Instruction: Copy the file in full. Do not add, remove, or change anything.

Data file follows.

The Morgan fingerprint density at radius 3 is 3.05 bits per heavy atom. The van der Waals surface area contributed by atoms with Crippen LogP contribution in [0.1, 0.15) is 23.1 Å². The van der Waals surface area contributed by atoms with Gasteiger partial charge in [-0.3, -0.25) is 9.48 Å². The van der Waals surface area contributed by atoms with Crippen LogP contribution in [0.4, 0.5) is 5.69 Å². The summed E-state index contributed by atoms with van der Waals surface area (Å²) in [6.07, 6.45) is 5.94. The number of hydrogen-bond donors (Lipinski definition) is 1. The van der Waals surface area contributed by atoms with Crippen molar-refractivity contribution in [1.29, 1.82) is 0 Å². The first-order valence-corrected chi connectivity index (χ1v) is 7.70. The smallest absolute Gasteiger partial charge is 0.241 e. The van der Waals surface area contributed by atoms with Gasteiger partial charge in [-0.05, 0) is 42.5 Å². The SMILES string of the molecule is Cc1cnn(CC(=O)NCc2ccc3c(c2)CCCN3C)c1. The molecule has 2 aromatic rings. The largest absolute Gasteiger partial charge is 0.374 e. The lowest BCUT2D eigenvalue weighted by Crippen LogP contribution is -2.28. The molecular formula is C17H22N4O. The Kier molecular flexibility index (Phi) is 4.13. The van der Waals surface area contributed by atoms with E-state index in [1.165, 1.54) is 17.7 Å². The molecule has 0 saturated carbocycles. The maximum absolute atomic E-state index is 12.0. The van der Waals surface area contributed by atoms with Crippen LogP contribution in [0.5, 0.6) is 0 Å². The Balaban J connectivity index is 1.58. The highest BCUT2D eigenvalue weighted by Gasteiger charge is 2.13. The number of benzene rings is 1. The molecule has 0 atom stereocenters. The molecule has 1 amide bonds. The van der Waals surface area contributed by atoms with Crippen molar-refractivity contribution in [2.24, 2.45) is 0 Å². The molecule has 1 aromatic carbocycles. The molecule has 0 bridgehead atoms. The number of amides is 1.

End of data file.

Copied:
The Morgan fingerprint density at radius 3 is 3.05 bits per heavy atom. The van der Waals surface area contributed by atoms with Crippen LogP contribution in [0.1, 0.15) is 23.1 Å². The van der Waals surface area contributed by atoms with Gasteiger partial charge in [-0.3, -0.25) is 9.48 Å². The van der Waals surface area contributed by atoms with Crippen LogP contribution in [0.4, 0.5) is 5.69 Å². The summed E-state index contributed by atoms with van der Waals surface area (Å²) in [6.07, 6.45) is 5.94. The number of hydrogen-bond donors (Lipinski definition) is 1. The van der Waals surface area contributed by atoms with Crippen molar-refractivity contribution in [1.29, 1.82) is 0 Å². The first-order valence-corrected chi connectivity index (χ1v) is 7.70. The smallest absolute Gasteiger partial charge is 0.241 e. The van der Waals surface area contributed by atoms with Gasteiger partial charge in [-0.05, 0) is 42.5 Å². The SMILES string of the molecule is Cc1cnn(CC(=O)NCc2ccc3c(c2)CCCN3C)c1. The molecule has 2 aromatic rings. The largest absolute Gasteiger partial charge is 0.374 e. The lowest BCUT2D eigenvalue weighted by Crippen LogP contribution is -2.28. The molecular formula is C17H22N4O. The Kier molecular flexibility index (Phi) is 4.13. The van der Waals surface area contributed by atoms with E-state index in [1.165, 1.54) is 17.7 Å². The molecule has 0 saturated carbocycles. The maximum absolute atomic E-state index is 12.0. The van der Waals surface area contributed by atoms with Crippen LogP contribution in [0.5, 0.6) is 0 Å². The Balaban J connectivity index is 1.58. The highest BCUT2D eigenvalue weighted by Gasteiger charge is 2.13. The number of benzene rings is 1. The molecule has 0 atom stereocenters. The molecule has 1 amide bonds. The van der Waals surface area contributed by atoms with Crippen molar-refractivity contribution in [2.24, 2.45) is 0 Å². The molecule has 1 aromatic carbocycles. The molecule has 0 bridgehead atoms. The number of amides is 1.